• One Thousand and One Nights, also known as the Arabian Nights, is a collection of Middle Eastern and South Asian stories and folk tales compiled in Arabic during the Islamic Golden Age over many centuries.[6] In the anime, the work influenced the cover of the Phantom Book and part of its script, for instance when the number 1,001 is mentioned.[2]
  • Solomon is viewed as one of the elect of Allah. He was bestowed upon with many blessings, including the ability to rule jinn.[4]
    • Jinn or genies are supernatural creatures in early Arabian and later Islamic mythology and theology. Marid, Ifrit and Shaitan are terms associated to evil spirits or jinns.[9]
    • Kabikaj is a kind of jinn who, when invocated, saves books from worms and insects. The belief comes from the thought that a wild parsley of the same name has a scent which is said to drive insects away. The materials used in Arabic bookmaking attracted pests, so the plant or its name was used to protect the paper.[10]
  • Abdul Alhazred, also called the Mad Arab, is a fictional character created by American horror writer H. P. Lovecraft and part of the Cthulhu Mythos. It's also a pseudonym adopted by the author after reading the One Thousand and One Nights in his early childhood.[11]
    • Alhazred is the writer of the Necronomicon, a fictional grimoire with dangerous contents which describes how to summon the primordial beings known as the Old Ones. The book was originally called Al Azif, alluding to the nocturnal sound made by insects, supposed to be the howling of demons or jinn.[12]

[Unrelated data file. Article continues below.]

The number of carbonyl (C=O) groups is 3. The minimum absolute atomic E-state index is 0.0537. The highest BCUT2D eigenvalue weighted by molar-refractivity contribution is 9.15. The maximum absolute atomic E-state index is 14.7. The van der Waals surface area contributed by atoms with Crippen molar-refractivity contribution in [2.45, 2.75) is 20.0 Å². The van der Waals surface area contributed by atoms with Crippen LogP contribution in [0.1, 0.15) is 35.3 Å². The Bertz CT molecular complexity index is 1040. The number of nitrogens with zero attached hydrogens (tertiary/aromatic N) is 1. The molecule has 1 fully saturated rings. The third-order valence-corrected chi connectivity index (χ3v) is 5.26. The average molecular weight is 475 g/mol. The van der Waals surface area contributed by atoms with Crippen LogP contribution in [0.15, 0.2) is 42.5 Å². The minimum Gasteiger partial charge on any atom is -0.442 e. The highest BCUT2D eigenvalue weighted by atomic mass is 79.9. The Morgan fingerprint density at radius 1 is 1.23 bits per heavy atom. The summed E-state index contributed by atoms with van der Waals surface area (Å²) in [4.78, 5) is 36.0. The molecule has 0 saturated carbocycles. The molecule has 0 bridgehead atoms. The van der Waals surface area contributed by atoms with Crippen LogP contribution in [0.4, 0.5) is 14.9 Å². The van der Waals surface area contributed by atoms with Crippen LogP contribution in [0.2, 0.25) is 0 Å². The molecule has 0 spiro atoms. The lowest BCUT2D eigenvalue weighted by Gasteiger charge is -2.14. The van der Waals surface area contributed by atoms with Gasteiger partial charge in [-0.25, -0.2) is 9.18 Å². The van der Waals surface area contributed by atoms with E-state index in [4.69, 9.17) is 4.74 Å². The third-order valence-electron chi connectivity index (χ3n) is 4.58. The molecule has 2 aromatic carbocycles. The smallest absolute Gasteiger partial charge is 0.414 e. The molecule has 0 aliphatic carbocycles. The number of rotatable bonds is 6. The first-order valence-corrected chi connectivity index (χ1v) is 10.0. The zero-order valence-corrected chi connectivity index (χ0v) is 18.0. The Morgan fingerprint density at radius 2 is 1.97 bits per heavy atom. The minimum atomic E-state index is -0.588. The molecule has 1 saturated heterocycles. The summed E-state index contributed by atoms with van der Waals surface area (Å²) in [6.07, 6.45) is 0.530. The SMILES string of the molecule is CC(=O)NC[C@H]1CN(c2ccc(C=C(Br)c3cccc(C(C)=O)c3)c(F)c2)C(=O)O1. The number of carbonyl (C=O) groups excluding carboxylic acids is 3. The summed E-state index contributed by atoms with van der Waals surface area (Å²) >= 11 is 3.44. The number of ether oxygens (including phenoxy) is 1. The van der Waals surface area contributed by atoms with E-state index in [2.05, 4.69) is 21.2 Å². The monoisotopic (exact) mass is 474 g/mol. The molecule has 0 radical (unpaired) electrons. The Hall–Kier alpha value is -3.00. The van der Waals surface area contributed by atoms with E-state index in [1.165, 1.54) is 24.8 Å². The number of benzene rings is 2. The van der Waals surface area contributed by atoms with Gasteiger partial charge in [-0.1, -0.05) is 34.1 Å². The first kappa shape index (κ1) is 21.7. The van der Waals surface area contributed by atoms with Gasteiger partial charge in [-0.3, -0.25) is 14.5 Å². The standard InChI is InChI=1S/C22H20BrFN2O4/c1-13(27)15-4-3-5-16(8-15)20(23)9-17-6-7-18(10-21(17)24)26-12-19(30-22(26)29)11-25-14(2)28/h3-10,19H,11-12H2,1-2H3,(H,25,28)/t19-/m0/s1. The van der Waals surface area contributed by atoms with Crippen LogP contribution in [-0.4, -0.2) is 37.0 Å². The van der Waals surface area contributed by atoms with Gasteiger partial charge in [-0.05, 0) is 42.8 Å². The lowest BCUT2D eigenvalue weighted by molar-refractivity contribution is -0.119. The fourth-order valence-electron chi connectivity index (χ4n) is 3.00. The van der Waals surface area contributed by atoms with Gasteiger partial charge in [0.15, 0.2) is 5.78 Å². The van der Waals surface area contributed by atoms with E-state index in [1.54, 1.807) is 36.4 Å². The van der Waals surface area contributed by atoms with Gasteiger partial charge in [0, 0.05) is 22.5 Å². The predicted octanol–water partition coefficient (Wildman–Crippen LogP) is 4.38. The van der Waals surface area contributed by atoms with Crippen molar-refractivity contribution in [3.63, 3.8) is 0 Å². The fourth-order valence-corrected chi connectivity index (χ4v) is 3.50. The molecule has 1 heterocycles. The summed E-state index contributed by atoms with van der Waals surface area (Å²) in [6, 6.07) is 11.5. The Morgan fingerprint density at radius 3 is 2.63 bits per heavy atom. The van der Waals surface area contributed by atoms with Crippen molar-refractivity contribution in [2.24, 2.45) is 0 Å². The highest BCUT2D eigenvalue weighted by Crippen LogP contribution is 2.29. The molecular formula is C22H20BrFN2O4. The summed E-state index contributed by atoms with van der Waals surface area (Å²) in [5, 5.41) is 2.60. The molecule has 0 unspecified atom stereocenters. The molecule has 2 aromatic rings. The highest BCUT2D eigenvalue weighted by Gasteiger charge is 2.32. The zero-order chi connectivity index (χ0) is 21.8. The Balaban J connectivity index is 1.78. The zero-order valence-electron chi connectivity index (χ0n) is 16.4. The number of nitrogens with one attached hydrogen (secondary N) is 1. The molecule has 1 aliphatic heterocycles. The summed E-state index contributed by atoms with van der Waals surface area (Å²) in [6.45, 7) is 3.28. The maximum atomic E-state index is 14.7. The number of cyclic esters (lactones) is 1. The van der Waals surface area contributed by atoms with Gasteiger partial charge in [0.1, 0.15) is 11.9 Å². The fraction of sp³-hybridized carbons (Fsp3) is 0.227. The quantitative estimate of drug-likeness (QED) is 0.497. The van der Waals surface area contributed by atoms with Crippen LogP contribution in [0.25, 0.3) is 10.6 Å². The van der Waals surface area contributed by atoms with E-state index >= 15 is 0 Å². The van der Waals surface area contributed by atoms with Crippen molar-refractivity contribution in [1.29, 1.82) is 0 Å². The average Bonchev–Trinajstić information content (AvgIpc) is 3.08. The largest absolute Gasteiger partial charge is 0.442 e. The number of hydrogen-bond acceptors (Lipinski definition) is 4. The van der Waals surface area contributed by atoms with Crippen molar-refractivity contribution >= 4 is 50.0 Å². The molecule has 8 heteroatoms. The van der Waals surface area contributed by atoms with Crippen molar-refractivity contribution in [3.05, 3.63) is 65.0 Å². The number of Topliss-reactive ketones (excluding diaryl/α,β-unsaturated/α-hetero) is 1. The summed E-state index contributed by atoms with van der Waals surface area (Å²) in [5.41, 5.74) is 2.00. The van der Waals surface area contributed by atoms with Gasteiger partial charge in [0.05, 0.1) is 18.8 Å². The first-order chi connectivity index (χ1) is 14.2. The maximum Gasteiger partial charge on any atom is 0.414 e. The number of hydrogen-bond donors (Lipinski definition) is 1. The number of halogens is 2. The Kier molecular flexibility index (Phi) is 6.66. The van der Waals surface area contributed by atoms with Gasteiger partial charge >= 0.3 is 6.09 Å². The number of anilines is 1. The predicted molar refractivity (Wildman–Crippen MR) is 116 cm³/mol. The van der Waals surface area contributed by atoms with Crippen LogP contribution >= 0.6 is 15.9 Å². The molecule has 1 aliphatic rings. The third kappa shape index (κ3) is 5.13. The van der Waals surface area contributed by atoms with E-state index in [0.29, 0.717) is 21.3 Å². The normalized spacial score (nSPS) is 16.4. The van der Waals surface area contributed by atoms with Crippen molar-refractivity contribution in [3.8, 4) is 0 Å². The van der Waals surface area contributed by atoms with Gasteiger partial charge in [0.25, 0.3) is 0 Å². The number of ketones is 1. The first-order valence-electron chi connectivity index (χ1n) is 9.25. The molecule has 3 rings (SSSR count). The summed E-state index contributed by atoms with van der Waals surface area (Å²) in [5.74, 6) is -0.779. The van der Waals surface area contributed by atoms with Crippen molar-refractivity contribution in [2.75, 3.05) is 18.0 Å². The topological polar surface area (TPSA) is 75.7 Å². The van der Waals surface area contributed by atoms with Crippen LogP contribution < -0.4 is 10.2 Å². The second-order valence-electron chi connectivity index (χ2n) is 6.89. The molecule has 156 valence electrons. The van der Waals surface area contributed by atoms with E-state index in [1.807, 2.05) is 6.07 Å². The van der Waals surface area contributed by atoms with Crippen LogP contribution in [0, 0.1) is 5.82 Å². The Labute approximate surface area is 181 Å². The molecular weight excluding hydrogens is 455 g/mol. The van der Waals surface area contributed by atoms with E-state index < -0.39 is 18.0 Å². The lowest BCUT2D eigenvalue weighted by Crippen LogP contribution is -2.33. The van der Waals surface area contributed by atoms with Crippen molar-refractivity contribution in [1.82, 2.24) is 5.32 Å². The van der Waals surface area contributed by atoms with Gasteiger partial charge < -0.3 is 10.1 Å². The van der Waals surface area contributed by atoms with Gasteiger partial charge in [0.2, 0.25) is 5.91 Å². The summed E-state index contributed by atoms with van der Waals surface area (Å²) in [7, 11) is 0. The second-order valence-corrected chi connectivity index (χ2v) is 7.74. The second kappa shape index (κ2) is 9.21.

• In the anime, when Hugh is reading the Phantom Book, Damascus is mentioned.[2] The capital of Syria is where Alhazred lived and authored the Necronomicon. The work contains secrets he learned at The Nameless City, a fictional ancient ruin located somewhere in the deserts of the Arabian Peninsula.[13][14] Perhaps that's why the Book of the Sage text also mentions someone heading south from Damascus and going through Daara and Irbid, cities located around the border between Syria and Jordan.[15][16]
  • In the adaptation, a white mist comes out of the Phantom Book. Earlier, Hugh had used a fumigant in the form of a white mist.[2]
  • A mock Book of the Sage is included in the special edition of Codex 5, the fifth volume of the Japanese DVDs and Blu-ray discs.[17]


  1. 1.0 1.1 1.2 1.3 The Mystic Archives of Dantalian light novel, Chapter 3, volume 3.
  2. 2.0 2.1 2.2 2.3 2.4 2.5 The Mystic Archives of Dantalian anime, Episode 2.
  3. List of One Thousand and One Nights characters. (2020, April 5). In Wikipedia, The Free Encyclopedia. Retrieved 20:01, April 16, 2020 , from https://en.wikipedia.org/w/index.php?title=List_of_One_Thousand_and_One_Nights_characters&oldid=949238687
  4. 4.0 4.1 Solomon in Islam. (2017, July 3). In Wikipedia, The Free Encyclopedia. Retrieved 20:14, July 9, 2017, from https://en.wikipedia.org/w/index.php?title=Solomon_in_Islam&oldid=788709183
  5. Quran. (2017, July 1). In Wikipedia, The Free Encyclopedia. Retrieved 20:15, July 9, 2017, from https://en.wikipedia.org/w/index.php?title=Quran&oldid=788388680
  6. One Thousand and One Nights. (2017, June 27). In Wikipedia, The Free Encyclopedia. Retrieved 17:54, July 13, 2017, from https://en.wikipedia.org/w/index.php?title=One_Thousand_and_One_Nights&oldid=787854930